To start this review off, I must say I don’t judge the book by its cover, but it is a good looking one. I like the art style, somebody did a good job on it.
It was a very unique read for me, this book does not belong to the usual genre I read. I enjoyed coming into it without any expectations.
The majority of chapters were relatively short which gave the story more dynamic feel and made it easier and quicker to read.
This novel tells a story of Frederick Starks, a well respected millionaire, whose wife’s infidelity has started a cascade of events that changed Starks’ life forever. A year after their separation, Frederick decides to confront a man named Ozy, with whom his wife has cheated on, despite the fact that both him and his wife, Kayla, have found other partners since then. Starks was planning to simply inform Ozy’s wife of his infidelities in order to destroy his marriage just as Ozy has destroyed his. The events unfold differently to what Fredrick had originally planned and he assaults Ozy, putting him into a coma. The protagonist is charged with assault and found guilty upon trial. He is sent to spend his sentence in a maximum security prison and so Starks is forced to adjust to his new reality.
I was particularly enjoying the trial chapters. They were a little bit longer, seemed to be well-thought-out in my non-professional opinion. I am overall glad those theoretically less significant parts weren’t simply skipped over, it made the story whole.
From that point onward, the story is a mixture of the protagonist trying to understand his past and trying to overcome his new problems, both within prison walls. This novel focuses heavily on the consequences of one’s actions and how one’s mind adapts to hardships.
Starks tried to understand his past mistakes and how they landed him in his current situation with the help of the prison counsellor, Demory. Most of the sessions they had were spent on Starks blaming Kayla for landing him in prison, he blamed her outside of talks with Demory as well. I didn’t feel like there was any significant progress in the protagonist’s thought process and so I found those moments a little bit dull and repetitive.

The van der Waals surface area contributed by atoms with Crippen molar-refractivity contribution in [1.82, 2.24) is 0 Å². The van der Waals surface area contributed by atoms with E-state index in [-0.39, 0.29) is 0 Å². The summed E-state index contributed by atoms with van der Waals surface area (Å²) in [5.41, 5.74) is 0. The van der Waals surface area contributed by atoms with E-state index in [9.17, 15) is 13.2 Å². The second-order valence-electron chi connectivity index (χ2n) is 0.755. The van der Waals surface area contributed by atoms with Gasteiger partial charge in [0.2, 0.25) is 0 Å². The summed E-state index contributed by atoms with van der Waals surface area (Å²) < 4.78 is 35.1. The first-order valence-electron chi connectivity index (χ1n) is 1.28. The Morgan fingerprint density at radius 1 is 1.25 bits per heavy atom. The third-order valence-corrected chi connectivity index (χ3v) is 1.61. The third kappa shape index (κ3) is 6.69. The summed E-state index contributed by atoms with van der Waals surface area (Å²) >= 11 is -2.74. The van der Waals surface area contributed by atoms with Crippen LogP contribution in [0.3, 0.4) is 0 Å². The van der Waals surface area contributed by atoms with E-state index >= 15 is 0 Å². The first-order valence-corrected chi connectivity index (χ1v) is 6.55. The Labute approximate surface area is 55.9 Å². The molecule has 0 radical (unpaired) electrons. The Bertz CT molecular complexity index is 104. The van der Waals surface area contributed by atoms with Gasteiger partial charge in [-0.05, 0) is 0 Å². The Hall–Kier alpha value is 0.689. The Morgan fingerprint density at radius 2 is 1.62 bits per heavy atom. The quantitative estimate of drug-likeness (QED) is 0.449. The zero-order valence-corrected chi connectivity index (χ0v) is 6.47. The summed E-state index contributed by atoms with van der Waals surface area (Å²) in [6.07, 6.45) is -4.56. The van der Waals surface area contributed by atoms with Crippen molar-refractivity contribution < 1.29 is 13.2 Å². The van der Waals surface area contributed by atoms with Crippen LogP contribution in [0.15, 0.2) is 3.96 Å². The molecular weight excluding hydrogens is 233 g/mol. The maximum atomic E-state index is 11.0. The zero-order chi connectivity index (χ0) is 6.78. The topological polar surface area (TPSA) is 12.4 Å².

Being a new fish in the prison, the protagonist encounters a number of problems that he tries to overcome one way or another. During those times, he doesn’t particularly focus on the past as much as he is on his own future. I liked those chapters a little bit better, of what it is like to live within the prison walls and so I wish they were more of a focus than the past dwelling part. I would prefer to see more of adjustment of Starks to his new situation and I’m hoping that will be the case in the next book in the series. I can understand how looking at the past sets up the story quite nicely in the first one, but I found the prison living part more interesting.
As the story progresses, we learn more of Frederick’s past. It becomes clear that he isn’t as innocent as he appears to be so throughout the novel I was moving away from thinking that Starks had undergone a major personality change only after experiencing consequences of his actions and I started to move forward to think that Starks had a darker side all along that he tried to cover up. The story was going back and forth a lot and I suppose I didn’t particularly connect with Frederick. I didn’t think I knew him at all, at times I fell sorry for him, at times I really wanted him to stop talking. I personally dislike characters who change so dramatically in such a short time, simply because as a reader I wasn’t told the whole story. If it is due to personal development within the novel, that is perfect, but if it is due to the fact that authors only tells his/her readers certain facts when it suits them, that doesn’t work for me.
This novel was rather quickly paced, but it has slowed down, somewhere around the middle.
I personally didn’t find the story particularly predictable, that may have been due to my lack of genre experience. The location of the story is limiting, it doesn’t leave many story-line, options especially for epilogue, so I think it did an alright job to keep a reader in the dark.
The ending is a small cliffhanger, in a sense that I don’t see anything obvious that could come next in the series. I liked the ending being so quick paced, I usually don’t tend to like the epilogues that are dragged out unnecessarily over many chapters.
All in all, it was an interesting read. I wish there was a little bit less blame throwing and more of a personal growth from the protagonist but I did enjoy the prison story line. I thought certain parts were especially well-written and so I am quite intrigued about what the second book in this trilogy has to offer.